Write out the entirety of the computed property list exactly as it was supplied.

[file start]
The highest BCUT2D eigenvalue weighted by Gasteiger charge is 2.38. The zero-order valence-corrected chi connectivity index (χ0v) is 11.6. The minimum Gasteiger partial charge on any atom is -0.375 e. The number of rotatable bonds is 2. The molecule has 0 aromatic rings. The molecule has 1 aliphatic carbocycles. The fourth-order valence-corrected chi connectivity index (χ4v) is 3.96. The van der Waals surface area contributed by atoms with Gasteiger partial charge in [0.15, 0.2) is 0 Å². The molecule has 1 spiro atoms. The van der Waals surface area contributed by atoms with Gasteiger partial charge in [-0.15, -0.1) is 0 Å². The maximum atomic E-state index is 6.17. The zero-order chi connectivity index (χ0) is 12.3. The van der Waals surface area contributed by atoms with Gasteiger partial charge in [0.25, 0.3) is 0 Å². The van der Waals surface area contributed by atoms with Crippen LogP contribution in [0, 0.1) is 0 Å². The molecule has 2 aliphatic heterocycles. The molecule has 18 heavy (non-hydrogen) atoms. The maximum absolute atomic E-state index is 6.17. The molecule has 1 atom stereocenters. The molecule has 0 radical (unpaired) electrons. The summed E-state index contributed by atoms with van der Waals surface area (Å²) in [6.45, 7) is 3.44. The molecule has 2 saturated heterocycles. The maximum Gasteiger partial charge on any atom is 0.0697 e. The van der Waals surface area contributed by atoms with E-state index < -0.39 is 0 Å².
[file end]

The highest BCUT2D eigenvalue weighted by Gasteiger charge is 2.38. The zero-order valence-corrected chi connectivity index (χ0v) is 11.6. The minimum Gasteiger partial charge on any atom is -0.375 e. The number of rotatable bonds is 2. The molecule has 0 aromatic rings. The molecule has 1 aliphatic carbocycles. The fourth-order valence-corrected chi connectivity index (χ4v) is 3.96. The van der Waals surface area contributed by atoms with Gasteiger partial charge in [0.15, 0.2) is 0 Å². The molecule has 1 spiro atoms. The van der Waals surface area contributed by atoms with Gasteiger partial charge in [-0.15, -0.1) is 0 Å². The maximum atomic E-state index is 6.17. The zero-order chi connectivity index (χ0) is 12.3. The van der Waals surface area contributed by atoms with Gasteiger partial charge in [0.25, 0.3) is 0 Å². The van der Waals surface area contributed by atoms with Crippen LogP contribution in [0, 0.1) is 0 Å². The molecule has 2 aliphatic heterocycles. The molecule has 18 heavy (non-hydrogen) atoms. The maximum absolute atomic E-state index is 6.17. The molecule has 1 atom stereocenters. The molecule has 0 radical (unpaired) electrons. The summed E-state index contributed by atoms with van der Waals surface area (Å²) in [6.45, 7) is 3.44. The molecule has 2 saturated heterocycles. The maximum Gasteiger partial charge on any atom is 0.0697 e. The van der Waals surface area contributed by atoms with E-state index < -0.39 is 0 Å².